Are AT&T's Problems Getting Lost in the Fake Steve Backtracks, Backtalks, and Crazy Backflips?
Fake Steve Jobs, the nom de guerre of Newsweek's Dan Lyons, got a ton of attention for his Operation Chokehold campaign to effectively DDoS the AT&T data network, including from AT&T itself and the FCC, not to mention pretty much every commenter on the interwebs who, while they might have applauded the cause, didn't much appreciate the method.
Along with a quick follow up conversation with Fake AT&T CEO Randall Stevenson, where Fake Steve again absolutely excoriates the iPhone's lone US carrier for making billions in profit on iPhone data plans while apparently cutting investments in the very network infrastructure on which the iPhone is supposed to use that data, he first tried to back track a tad, and then just went... a little nuts.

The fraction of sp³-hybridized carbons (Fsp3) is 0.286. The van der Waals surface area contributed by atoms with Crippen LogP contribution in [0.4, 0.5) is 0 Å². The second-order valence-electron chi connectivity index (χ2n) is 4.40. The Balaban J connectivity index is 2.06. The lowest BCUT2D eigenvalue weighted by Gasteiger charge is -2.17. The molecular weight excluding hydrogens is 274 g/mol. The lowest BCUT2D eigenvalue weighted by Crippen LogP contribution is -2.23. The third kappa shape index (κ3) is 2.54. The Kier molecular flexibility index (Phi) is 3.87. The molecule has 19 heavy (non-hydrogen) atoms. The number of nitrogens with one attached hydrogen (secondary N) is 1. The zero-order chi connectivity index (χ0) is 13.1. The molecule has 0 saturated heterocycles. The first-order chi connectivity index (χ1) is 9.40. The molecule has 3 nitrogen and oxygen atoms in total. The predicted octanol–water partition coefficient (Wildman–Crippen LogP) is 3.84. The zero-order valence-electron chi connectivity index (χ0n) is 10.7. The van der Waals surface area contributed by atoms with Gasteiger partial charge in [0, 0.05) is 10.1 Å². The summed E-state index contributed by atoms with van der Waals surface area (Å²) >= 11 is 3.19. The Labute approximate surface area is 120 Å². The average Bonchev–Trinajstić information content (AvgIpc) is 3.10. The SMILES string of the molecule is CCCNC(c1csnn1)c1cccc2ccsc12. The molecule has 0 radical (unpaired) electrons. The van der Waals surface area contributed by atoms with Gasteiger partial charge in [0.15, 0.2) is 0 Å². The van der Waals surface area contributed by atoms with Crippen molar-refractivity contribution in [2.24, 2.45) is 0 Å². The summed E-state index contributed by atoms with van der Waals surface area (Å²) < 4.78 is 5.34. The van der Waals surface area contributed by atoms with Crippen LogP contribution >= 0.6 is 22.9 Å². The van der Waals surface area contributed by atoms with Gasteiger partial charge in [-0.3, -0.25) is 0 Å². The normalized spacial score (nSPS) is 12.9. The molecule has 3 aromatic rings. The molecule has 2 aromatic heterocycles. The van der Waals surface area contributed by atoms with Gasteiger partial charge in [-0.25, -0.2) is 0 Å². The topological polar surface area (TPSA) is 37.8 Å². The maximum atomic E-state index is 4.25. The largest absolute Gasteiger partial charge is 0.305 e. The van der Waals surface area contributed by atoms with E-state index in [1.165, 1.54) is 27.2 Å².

As has happened in the past, Fake Steve is taking the criticisms and spinning it into a farce including hooks into the Tiger woods scandal, historic figures of social conscious, terrorists, former and current heads of state, and now pretty much everything short of a kitchen sink app for iPhone.
In the end, we can't help but think his original point -- that AT&T isn't investing in a network to support the iPhone and future mobile computing platforms even though they have the resources to do so, and are maximizing short-term shareholder profits over long-term share-holder and customer value -- has gotten lost in the gimmick.
And that's a shame, because AT&T really needs to invest in their network and give iPhone users the infrastructure they're paying for.
UPDATE: Gizmodo shows, in PowerPointy form, how AT&T is making more money, yet spending less on networks, since the original iPhone was released.
[Thanks to everyone who sent in many and wonderful variants of all this!]
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